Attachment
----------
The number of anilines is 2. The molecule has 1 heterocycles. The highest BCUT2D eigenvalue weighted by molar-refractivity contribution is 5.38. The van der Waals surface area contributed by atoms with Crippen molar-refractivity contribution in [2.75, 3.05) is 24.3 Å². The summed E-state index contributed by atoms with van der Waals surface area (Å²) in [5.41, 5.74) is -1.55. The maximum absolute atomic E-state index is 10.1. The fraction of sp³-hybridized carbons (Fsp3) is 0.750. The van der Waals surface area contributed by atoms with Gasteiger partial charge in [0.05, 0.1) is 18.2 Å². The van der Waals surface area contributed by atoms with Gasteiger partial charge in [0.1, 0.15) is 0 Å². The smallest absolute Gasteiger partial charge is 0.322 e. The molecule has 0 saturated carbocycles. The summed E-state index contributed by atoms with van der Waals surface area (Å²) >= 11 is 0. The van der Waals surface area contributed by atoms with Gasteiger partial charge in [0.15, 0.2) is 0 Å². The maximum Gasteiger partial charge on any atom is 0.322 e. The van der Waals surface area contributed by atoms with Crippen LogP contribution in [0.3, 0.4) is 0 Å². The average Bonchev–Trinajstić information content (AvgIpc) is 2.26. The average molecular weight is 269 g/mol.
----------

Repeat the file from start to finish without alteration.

The number of anilines is 2. The molecule has 1 heterocycles. The highest BCUT2D eigenvalue weighted by molar-refractivity contribution is 5.38. The van der Waals surface area contributed by atoms with Crippen molar-refractivity contribution in [2.75, 3.05) is 24.3 Å². The summed E-state index contributed by atoms with van der Waals surface area (Å²) in [5.41, 5.74) is -1.55. The maximum absolute atomic E-state index is 10.1. The fraction of sp³-hybridized carbons (Fsp3) is 0.750. The van der Waals surface area contributed by atoms with Gasteiger partial charge in [0.05, 0.1) is 18.2 Å². The van der Waals surface area contributed by atoms with Gasteiger partial charge in [0.1, 0.15) is 0 Å². The smallest absolute Gasteiger partial charge is 0.322 e. The molecule has 0 saturated carbocycles. The summed E-state index contributed by atoms with van der Waals surface area (Å²) >= 11 is 0. The van der Waals surface area contributed by atoms with Gasteiger partial charge in [0.15, 0.2) is 0 Å². The maximum Gasteiger partial charge on any atom is 0.322 e. The van der Waals surface area contributed by atoms with Crippen LogP contribution in [0.3, 0.4) is 0 Å². The average Bonchev–Trinajstić information content (AvgIpc) is 2.26. The average molecular weight is 269 g/mol.